Issues in Mental Health Nursing
Taylor and Francis
School of Nursing and Midwifery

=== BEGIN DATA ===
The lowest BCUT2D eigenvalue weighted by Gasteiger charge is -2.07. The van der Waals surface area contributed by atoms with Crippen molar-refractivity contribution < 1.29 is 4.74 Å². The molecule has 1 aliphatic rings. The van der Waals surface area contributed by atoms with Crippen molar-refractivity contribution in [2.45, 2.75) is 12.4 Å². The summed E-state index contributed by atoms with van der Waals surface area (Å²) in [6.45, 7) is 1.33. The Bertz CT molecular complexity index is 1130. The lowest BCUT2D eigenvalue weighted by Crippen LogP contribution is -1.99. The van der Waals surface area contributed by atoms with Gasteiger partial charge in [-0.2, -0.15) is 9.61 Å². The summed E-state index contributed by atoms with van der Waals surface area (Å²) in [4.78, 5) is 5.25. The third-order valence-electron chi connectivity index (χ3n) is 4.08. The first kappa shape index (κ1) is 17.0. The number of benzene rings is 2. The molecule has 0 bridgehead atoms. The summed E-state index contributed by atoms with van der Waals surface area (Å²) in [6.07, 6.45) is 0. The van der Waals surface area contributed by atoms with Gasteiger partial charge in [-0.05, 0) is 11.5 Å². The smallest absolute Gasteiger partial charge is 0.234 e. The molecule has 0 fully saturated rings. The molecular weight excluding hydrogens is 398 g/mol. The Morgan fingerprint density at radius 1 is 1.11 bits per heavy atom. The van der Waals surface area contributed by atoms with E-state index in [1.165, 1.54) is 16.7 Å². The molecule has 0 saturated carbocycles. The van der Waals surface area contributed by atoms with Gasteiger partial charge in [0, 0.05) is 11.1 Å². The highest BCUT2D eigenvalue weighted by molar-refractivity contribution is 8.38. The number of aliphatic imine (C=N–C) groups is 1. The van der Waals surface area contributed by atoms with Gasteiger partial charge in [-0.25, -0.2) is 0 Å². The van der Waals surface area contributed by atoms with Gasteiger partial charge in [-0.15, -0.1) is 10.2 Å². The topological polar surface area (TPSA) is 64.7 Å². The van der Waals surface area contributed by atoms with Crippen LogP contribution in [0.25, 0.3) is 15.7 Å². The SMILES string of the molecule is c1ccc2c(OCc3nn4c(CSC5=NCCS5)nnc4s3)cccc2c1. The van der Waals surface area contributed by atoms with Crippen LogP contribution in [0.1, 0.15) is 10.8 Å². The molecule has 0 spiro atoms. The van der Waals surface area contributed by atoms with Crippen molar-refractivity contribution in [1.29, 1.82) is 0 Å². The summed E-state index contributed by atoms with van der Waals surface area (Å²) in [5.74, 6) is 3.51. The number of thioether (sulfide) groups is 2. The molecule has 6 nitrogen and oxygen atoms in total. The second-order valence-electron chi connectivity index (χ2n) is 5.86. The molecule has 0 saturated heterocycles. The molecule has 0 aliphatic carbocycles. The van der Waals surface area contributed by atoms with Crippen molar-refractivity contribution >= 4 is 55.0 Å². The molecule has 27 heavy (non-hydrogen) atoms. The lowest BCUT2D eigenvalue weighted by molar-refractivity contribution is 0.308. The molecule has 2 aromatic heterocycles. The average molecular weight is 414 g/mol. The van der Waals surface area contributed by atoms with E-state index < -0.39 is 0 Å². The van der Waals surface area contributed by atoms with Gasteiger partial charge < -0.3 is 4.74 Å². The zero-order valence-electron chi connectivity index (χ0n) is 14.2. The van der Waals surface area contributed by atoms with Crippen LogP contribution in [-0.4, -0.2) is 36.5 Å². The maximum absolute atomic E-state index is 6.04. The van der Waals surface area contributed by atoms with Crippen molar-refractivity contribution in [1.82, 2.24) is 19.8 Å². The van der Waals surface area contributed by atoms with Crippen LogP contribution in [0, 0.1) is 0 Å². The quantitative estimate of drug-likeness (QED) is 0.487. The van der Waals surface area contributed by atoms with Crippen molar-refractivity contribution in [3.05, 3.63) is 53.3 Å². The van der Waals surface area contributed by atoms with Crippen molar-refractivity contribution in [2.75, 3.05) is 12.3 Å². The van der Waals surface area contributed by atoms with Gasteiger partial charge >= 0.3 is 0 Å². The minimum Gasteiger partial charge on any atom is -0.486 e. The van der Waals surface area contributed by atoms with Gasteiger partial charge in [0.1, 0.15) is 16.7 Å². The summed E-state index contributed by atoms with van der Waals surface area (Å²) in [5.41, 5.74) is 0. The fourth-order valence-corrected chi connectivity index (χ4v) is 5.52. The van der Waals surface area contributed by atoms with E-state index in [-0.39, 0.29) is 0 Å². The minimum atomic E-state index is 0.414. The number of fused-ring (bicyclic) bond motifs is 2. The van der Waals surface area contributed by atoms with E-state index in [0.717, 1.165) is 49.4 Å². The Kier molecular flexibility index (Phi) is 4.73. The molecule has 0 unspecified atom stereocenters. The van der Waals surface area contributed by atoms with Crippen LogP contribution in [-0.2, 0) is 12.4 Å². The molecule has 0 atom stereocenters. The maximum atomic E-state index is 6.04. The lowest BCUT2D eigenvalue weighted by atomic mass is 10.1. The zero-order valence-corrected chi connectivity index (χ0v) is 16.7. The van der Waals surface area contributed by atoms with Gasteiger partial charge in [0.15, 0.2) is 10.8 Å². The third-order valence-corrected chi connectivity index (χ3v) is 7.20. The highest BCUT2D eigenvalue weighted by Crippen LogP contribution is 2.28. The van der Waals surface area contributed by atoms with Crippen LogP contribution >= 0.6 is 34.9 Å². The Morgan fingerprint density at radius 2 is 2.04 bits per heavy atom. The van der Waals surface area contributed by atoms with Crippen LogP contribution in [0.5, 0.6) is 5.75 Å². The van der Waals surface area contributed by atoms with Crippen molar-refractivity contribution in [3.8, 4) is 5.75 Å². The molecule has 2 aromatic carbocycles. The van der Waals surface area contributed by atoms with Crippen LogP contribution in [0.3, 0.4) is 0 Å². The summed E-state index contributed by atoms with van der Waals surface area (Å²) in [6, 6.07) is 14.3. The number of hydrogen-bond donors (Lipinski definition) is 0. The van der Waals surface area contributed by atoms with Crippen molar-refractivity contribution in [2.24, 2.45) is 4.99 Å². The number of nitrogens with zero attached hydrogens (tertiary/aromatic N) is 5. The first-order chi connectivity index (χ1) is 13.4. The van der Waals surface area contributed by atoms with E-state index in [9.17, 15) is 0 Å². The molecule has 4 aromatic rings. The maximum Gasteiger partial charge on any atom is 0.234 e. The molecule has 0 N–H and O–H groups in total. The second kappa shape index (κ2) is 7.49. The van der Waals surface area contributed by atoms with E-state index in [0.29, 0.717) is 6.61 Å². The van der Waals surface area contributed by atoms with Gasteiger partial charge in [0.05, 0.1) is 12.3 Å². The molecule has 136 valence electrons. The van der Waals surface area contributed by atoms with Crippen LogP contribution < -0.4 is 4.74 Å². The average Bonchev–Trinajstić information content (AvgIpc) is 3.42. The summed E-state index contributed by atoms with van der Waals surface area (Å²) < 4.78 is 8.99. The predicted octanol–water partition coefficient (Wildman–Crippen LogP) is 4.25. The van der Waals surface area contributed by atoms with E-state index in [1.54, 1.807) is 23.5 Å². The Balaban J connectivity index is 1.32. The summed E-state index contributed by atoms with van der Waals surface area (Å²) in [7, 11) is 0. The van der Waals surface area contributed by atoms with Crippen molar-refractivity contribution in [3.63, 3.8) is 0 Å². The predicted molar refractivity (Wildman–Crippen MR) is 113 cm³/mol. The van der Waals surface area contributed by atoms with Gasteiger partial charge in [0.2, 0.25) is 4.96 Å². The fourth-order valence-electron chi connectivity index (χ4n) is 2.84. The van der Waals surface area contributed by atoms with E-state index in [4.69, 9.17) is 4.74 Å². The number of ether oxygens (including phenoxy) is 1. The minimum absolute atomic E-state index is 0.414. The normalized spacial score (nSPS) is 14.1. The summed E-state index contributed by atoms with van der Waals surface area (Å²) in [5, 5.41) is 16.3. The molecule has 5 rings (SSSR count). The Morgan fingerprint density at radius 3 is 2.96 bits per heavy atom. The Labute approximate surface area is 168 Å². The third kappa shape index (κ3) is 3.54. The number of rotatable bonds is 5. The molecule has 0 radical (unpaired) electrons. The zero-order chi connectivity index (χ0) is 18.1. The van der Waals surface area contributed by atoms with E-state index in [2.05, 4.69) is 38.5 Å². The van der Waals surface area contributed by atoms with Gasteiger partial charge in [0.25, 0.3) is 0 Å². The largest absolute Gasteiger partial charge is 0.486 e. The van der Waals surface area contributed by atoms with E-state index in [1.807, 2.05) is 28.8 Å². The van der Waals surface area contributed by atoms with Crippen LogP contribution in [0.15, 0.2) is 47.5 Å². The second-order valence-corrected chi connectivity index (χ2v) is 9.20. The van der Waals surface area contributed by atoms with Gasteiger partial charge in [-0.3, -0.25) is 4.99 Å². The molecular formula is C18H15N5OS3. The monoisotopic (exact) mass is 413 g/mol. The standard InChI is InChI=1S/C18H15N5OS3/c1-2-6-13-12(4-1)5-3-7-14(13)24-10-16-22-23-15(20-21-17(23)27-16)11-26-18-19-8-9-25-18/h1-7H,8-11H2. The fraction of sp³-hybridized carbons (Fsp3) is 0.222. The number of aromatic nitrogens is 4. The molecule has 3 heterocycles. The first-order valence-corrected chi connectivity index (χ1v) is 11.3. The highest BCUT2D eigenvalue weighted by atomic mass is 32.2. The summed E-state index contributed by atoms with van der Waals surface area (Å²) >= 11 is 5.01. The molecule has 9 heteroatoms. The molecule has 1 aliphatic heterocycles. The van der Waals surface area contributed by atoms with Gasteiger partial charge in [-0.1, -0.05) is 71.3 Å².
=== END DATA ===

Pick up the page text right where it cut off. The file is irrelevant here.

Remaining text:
Serious mental illnesses affect how people feel, think, and behave, and frequently contribute to disability in psychosocial and occupational functioning and quality of life (American Psychiatric Association 2015; Harvey & Strassnig, 2012; Mohamed et al., 2008). Psychosocial interventions designed to support people with schizophrenia and their families have shown to improve the person’s rehabilitation, reintegration into the community, and recovery (The National Collaborating Centre for Mental Health, 2009; Pharoah et al., 2012). Peer workers are defined as individuals with lived experience of mental illness (Aguey-Zinsou et al., 2018), with peer support principles based on shared responsibility and mutual respect (Mead et al., 2001). These peer workers have been identified to contribute to the recovery of people with various mental health problems (Hurley et al., 2016). Peer support programmes are an increasingly important strategy in managing complex conditions and establishing partnerships (Bradstreet & Pratt, 2010). Clinical staff report value and numerous benefits that lived experience brings to services, as peers share their experience to support others in their recovery journey (Aguey-Zinsou et al., 2018). Peer support increases hope, empowerment, and quality of life, which are the essential components in mental health recovery (Aguey-Zinsou et al., 2018). Collaboration between mental health nurses and peer support workers has the potential to improve recovery-orientated care. Peer workers who advocate for individuals with similar health problems that they had experienced before, and facilitate related decision-making in illness management are viewed favourably in a clinical context (Cleary et al., 2018).